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Effects of disruption of the peritrophic membrane on larval susceptibility to Bt toxin Cry1Ac in cabbage loopers

Guo, Wei, Kain, Wendy, Wang, Ping
Journal of insect physiology 2019 v.117 pp. 103897
Bacillus thuringiensis, Baculoviridae, Trichoplusia ni, bioassays, chitin, crystal proteins, digestion, epithelium, insect control, insect physiology, insects, larvae, mortality, mucins, pathogens, peritrophic membrane, protective effect, soil bacteria, toxicity, toxins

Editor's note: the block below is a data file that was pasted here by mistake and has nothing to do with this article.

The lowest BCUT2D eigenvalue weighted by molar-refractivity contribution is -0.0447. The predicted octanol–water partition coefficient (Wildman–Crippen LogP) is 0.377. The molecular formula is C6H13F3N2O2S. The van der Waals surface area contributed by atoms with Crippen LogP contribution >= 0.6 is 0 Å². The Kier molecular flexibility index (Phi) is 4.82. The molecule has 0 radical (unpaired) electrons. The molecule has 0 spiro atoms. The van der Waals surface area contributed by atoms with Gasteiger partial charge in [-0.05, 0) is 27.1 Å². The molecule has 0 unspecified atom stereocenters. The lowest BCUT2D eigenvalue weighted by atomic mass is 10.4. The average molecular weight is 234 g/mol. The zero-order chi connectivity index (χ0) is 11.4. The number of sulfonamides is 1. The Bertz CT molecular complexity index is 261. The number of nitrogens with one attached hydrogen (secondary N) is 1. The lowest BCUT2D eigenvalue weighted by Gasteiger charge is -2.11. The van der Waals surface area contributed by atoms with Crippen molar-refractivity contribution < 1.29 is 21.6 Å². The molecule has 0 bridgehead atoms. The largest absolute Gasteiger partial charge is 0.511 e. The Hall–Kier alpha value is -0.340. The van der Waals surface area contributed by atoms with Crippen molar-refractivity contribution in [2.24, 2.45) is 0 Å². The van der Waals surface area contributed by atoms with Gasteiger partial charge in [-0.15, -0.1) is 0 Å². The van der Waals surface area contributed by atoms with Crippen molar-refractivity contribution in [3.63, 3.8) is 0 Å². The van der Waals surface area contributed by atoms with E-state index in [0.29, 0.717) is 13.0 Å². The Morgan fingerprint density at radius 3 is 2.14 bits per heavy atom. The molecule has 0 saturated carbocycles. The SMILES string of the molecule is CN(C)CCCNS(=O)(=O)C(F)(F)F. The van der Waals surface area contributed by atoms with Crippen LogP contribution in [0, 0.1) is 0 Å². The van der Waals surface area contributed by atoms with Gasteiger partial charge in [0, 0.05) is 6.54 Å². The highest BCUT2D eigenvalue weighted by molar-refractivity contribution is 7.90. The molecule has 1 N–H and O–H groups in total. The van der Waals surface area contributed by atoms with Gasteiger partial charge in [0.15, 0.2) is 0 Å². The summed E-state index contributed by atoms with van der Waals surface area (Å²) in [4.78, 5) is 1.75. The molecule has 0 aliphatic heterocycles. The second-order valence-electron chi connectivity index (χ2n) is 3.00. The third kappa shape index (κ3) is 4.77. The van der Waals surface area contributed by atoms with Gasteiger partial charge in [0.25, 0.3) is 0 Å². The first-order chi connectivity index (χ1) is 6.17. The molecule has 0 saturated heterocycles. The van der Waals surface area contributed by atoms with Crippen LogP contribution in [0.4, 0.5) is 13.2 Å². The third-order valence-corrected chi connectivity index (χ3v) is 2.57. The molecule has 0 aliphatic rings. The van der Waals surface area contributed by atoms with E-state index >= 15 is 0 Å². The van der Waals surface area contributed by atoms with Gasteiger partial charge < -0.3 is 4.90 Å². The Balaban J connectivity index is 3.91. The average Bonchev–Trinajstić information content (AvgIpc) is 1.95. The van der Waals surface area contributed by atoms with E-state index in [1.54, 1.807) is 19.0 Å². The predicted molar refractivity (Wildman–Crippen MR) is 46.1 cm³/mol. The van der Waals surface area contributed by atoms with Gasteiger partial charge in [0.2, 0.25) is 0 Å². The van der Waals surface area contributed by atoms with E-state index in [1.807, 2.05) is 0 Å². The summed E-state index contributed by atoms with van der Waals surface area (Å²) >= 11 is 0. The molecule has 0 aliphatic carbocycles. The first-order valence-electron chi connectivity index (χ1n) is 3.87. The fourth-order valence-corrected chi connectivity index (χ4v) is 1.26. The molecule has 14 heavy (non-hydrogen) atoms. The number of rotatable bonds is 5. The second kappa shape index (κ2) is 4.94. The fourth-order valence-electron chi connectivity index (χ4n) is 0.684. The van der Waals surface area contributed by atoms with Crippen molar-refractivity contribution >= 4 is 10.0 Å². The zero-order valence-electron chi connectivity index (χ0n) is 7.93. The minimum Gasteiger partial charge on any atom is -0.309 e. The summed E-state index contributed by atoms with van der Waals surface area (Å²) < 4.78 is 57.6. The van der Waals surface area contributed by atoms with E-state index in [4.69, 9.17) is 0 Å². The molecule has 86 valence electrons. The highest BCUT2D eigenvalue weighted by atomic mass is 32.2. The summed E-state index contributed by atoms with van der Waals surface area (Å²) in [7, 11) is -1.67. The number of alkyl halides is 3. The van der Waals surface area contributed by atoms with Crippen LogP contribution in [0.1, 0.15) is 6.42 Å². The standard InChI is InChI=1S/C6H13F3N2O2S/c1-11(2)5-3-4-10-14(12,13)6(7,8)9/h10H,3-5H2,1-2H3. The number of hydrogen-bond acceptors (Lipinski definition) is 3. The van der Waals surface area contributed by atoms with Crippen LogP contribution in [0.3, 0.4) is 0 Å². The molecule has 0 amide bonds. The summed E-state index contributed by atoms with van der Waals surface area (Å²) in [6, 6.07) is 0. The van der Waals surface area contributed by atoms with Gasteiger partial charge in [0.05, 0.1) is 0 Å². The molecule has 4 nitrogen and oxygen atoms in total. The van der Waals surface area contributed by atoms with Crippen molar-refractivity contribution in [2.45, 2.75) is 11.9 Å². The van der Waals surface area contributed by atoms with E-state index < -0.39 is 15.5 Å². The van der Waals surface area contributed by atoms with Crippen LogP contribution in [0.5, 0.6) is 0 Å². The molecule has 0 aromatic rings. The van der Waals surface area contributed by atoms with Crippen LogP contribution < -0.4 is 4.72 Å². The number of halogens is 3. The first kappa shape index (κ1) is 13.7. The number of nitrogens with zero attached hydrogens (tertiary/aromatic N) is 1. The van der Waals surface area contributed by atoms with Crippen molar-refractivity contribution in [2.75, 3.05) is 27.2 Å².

The insect midgut peritrophic membrane (or peritrophic matrix) (PM) is an extracellular structure, lining the midgut epithelium. The PM facilitates the food digestion process and plays important roles in insect-microbe interactions as a barrier against microbial pathogens. The soil bacterium, Bacillus thuringiensis (Bt), and its proteinaceous toxins are widely used for insect control. To understand the protective role of PM in insects against Bt toxins, the effect of PM on larval susceptibility to Bt toxin Cry1Ac was examined in Cry1Ac-susceptible and -resistant strains of the cabbage looper, Trichoplusia ni. The PM in T. ni was disrupted, using a baculovirus enhancin (TnGV enhancin) to degrade the major PM mucin protein IIM and a chitin binding chemical, Calcofluor, to inhibit the binding of PM proteins to chitin. Bioassays of the susceptibility of T. ni larvae to Cry1Ac with treatment of TnGV enhancin showed significantly increased larval mortality in both the Cry1Ac susceptible and resistant strains, confirming that the PM is a protective barrier to the passage of Cry1Ac and plays a protective role against the toxin. However, treatment of T. ni larvae with Calcofluor significantly reduced the larval susceptibility to Cry1Ac. The level of mortality reduction by treatment with Calcofluor was more significant in the resistant T. ni strains than in the susceptible strain. The mechanism for the decrease of susceptibility to Cry1Ac in T. ni treated with Calcofluor needs to be understood. It may result from binding of the toxin to the over expressed PM proteins, preventing the Cry1Ac from reaching the midgut receptor for the toxin or from potential binding of Calcofluor to the midgut receptor for Cry1Ac, leading to inhibition of the toxicity of Cry1Ac in larvae.